It's only the European migrants to the Americas - including Leif Eiriksson in the 10th Century - that date back to their entry to the American mainland. As mentioned, Leif Eiriksson recorded the 'skraelings' who lived in the same area that later became part of Canada. 'Skraeling'' meant wretch in Old Norse. If you included their presence in American history you'd probably get back to BC, well before England became a single kingdom in Aethelstan's time. The ones that reached the Andes arrived in the Americas well before the Sioux, Cheyenne or Seminole tribes, who probably established their tribal areas at the time the Aengle [Anglian] King Ine of Northumbria pressed into Pictland north of Dinas Eidin (Edinburgh) and wedded the Pictish Baebba, naming his stronghold Baebbanburh after her. That was around the end of the 5th Century/early 6th.

      So it all fits into perspective. These 'Indians' left eastern Asia via the Bering Sea well before Christ was even born, possibly when the Romans first came here with Julius Caesar in 55BC. Some of the South American tribesmen look similar to their Chinese cousins, others like Indians (as Columbus thought they were when he landed in the West Indies).

      I'll leave you to mull it over (take a look at how Kamchatka might fit with Alaska before the northern ice sheet melted 10,000 years ago).

    • Kenna McHugh profile image

      Kenna McHugh 2 months ago from Northern California

      My 16-year-old daughter is traveling in the UK, right now. Ireland, Wales, Scotland, and England. I am sure she is learning and experiencing similar tales.

      Being in the States, our history only goes so far, unlike Europe and Asia.

      Wherever kids learn about History, reenactments are so much better because it balances the significance against the actual doing it and being it.

      Who cares about dates and what not. Let's find out how they actually lived. You mentioned travel and communications took so much longer. Or, what did they wear, eat, and take care when ill.

      There is so much to learn by visiting the places in history as well.

      This particular article doesn't get many views, so thank you for visiting and sharing.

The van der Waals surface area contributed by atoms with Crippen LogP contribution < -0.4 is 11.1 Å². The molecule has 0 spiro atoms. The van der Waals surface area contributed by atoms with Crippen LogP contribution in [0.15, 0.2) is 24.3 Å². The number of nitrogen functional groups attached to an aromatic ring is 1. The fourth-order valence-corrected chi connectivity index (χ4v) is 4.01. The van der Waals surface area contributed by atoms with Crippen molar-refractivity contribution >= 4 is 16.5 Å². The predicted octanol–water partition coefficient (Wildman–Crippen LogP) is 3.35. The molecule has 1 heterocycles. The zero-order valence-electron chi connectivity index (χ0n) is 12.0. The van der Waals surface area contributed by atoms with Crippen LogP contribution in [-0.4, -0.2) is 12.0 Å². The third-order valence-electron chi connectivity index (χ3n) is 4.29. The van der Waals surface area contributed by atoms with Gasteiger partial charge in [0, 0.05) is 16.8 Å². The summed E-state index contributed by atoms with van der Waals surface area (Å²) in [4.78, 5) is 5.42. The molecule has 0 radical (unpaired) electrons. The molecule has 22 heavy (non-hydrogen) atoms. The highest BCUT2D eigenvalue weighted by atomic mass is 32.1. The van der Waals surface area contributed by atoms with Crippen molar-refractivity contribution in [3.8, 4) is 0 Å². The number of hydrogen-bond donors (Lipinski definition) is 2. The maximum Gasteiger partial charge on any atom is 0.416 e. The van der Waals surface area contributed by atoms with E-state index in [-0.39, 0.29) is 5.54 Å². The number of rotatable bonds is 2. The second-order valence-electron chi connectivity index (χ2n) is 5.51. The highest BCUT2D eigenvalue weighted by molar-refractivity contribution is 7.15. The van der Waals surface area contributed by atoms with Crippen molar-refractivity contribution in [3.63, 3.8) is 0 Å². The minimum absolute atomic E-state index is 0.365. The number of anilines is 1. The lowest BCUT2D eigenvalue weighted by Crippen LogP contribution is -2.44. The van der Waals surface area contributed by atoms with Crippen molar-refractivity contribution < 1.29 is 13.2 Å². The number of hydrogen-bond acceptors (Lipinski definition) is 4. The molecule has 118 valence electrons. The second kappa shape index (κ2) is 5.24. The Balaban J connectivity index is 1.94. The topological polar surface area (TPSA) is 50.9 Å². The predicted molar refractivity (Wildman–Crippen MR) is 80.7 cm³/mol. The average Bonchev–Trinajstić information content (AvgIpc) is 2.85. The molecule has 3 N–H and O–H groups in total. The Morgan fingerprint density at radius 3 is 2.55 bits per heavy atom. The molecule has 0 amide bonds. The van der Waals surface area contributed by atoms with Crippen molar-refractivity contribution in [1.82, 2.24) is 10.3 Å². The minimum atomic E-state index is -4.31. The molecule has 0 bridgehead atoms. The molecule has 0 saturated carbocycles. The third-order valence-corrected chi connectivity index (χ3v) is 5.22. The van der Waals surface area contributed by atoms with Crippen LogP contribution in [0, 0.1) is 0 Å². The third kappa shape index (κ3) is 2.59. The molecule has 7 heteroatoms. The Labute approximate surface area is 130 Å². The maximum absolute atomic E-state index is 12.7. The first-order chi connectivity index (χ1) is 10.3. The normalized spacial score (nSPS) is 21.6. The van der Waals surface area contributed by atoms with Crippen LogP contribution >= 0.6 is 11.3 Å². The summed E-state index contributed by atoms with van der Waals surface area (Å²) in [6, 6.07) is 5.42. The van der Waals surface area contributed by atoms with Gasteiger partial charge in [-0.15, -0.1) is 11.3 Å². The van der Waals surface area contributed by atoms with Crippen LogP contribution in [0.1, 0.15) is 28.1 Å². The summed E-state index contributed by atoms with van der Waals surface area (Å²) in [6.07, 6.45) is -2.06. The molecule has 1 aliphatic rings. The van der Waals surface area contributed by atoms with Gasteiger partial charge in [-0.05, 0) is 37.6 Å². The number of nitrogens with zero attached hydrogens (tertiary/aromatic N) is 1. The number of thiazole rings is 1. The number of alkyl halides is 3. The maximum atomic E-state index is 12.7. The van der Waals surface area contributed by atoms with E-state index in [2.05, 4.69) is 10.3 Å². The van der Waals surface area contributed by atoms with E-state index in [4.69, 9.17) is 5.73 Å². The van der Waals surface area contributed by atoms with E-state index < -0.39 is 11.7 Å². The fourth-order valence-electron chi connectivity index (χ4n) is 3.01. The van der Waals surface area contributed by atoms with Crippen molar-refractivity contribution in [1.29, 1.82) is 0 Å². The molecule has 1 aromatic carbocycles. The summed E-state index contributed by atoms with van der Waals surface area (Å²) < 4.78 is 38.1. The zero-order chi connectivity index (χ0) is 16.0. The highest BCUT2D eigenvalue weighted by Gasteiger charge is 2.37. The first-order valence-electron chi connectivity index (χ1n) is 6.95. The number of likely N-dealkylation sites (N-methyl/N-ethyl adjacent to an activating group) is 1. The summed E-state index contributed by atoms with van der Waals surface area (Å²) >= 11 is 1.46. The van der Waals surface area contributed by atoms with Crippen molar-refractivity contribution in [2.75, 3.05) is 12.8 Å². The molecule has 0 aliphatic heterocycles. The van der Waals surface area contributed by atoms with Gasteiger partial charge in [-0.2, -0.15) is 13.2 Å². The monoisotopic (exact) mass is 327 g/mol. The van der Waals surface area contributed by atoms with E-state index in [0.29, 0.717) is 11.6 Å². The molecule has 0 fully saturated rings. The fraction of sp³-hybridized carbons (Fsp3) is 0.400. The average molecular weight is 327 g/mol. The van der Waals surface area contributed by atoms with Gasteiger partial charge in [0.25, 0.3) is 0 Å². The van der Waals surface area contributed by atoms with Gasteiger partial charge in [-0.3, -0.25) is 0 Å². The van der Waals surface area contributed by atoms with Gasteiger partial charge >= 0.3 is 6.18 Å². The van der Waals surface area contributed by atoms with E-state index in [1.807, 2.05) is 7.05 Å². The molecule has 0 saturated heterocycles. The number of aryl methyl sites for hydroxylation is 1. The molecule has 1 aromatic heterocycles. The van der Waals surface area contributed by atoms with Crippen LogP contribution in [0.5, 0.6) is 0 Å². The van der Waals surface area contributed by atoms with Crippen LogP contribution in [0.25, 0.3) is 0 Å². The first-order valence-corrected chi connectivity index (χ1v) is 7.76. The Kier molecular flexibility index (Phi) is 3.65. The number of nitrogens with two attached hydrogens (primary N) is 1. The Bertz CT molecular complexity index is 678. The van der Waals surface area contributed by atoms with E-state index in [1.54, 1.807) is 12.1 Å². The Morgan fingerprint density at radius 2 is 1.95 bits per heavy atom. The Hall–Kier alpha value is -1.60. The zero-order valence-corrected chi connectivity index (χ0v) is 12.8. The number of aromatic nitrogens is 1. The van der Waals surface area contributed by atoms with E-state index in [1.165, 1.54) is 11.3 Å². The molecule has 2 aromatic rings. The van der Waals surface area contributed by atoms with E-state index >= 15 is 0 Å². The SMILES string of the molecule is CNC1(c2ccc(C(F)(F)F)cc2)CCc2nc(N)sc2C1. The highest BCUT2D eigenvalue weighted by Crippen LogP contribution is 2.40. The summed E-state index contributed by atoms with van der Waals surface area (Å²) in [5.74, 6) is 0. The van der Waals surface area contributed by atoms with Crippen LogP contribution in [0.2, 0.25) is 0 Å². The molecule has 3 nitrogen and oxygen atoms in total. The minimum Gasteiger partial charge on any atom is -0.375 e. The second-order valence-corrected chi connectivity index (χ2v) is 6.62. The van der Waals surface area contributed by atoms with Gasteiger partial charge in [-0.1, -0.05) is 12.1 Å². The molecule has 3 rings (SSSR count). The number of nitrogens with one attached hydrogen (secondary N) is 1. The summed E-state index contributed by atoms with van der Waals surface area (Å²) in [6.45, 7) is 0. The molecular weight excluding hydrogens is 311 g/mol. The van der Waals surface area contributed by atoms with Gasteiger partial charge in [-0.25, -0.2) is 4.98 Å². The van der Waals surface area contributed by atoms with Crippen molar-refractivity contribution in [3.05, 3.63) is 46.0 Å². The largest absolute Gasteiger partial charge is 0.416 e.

• alancaster149 profile image

      Alan R Lancaster 2 months ago from Forest Gate, London E7, U K (ex-pat Yorkshire)

      Here's a positive way of doing things. Kenna you've started these kids on a long road of learning. With luck they'll take it beyond role-playing, start asking questions. There might be minefields ahead in some instances, but can all be dealt with tactfully.

      Over here a lot of re-enactment goes on that involves kids from nursery to juvenile. For instance the first time I went to Battle Abbey (the site of Harold's stand, 14th October, 1066) on the anniversary of the battle I saw a class of schoolkids re-enact the 'Battle of Hastings' (the town is six miles away to the south, on the coast) with lots of loud yelling. Next time I went I was there to sign my books and give short talks along with other authors, fact and fiction. The event - nearest weekend to 14th October - sees thousands of children who are initially mystified until it's explained to them that transport was by horse and cart or ship, and that it took a week for Harold to return south from York, and a further week to send out messengers for men before setting out on the road south from London.

      At York during the Jorvik Viking Festival in mid-February I saw children being addressed by enactors to wear helmets, hold swords and axes, even playfully 'attack' the jarl or his huscarls...

      Fast forward to the late 19th Century at Scruton Station on the Wensleydale Railway, children dress up in Victorian outfits and interact with railway volunteers to 'go to school' as their great grandparents might have done.

      If kids learn to understand what went on, they'll understand their own situation better, how much better off they are now to the days or yore. Most days the museums are full of kids taken by teachers. Incidentally, at Battle Abbey William still gets booed and Harold cheered...